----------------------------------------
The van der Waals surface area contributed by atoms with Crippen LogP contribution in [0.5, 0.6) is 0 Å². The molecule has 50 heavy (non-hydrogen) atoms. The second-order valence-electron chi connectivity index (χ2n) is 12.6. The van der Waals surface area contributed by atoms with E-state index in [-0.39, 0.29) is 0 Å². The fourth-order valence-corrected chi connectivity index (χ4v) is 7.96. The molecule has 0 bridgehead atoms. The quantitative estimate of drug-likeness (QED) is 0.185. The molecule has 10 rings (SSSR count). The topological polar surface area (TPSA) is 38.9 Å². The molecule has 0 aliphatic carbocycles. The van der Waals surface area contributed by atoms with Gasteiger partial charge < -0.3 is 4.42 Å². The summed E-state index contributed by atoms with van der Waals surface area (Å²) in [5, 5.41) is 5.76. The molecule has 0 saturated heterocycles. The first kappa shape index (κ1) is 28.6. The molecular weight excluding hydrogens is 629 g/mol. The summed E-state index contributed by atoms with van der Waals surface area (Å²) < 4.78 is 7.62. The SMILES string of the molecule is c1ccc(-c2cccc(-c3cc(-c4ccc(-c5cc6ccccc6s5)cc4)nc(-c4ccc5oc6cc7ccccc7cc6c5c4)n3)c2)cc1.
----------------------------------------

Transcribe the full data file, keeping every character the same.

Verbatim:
The van der Waals surface area contributed by atoms with Crippen LogP contribution in [0.5, 0.6) is 0 Å². The molecule has 50 heavy (non-hydrogen) atoms. The second-order valence-electron chi connectivity index (χ2n) is 12.6. The van der Waals surface area contributed by atoms with E-state index in [-0.39, 0.29) is 0 Å². The fourth-order valence-corrected chi connectivity index (χ4v) is 7.96. The molecule has 0 bridgehead atoms. The quantitative estimate of drug-likeness (QED) is 0.185. The molecule has 10 rings (SSSR count). The topological polar surface area (TPSA) is 38.9 Å². The molecule has 0 aliphatic carbocycles. The van der Waals surface area contributed by atoms with Gasteiger partial charge < -0.3 is 4.42 Å². The summed E-state index contributed by atoms with van der Waals surface area (Å²) in [5, 5.41) is 5.76. The molecule has 0 saturated heterocycles. The first kappa shape index (κ1) is 28.6. The molecular weight excluding hydrogens is 629 g/mol. The summed E-state index contributed by atoms with van der Waals surface area (Å²) < 4.78 is 7.62. The SMILES string of the molecule is c1ccc(-c2cccc(-c3cc(-c4ccc(-c5cc6ccccc6s5)cc4)nc(-c4ccc5oc6cc7ccccc7cc6c5c4)n3)c2)cc1.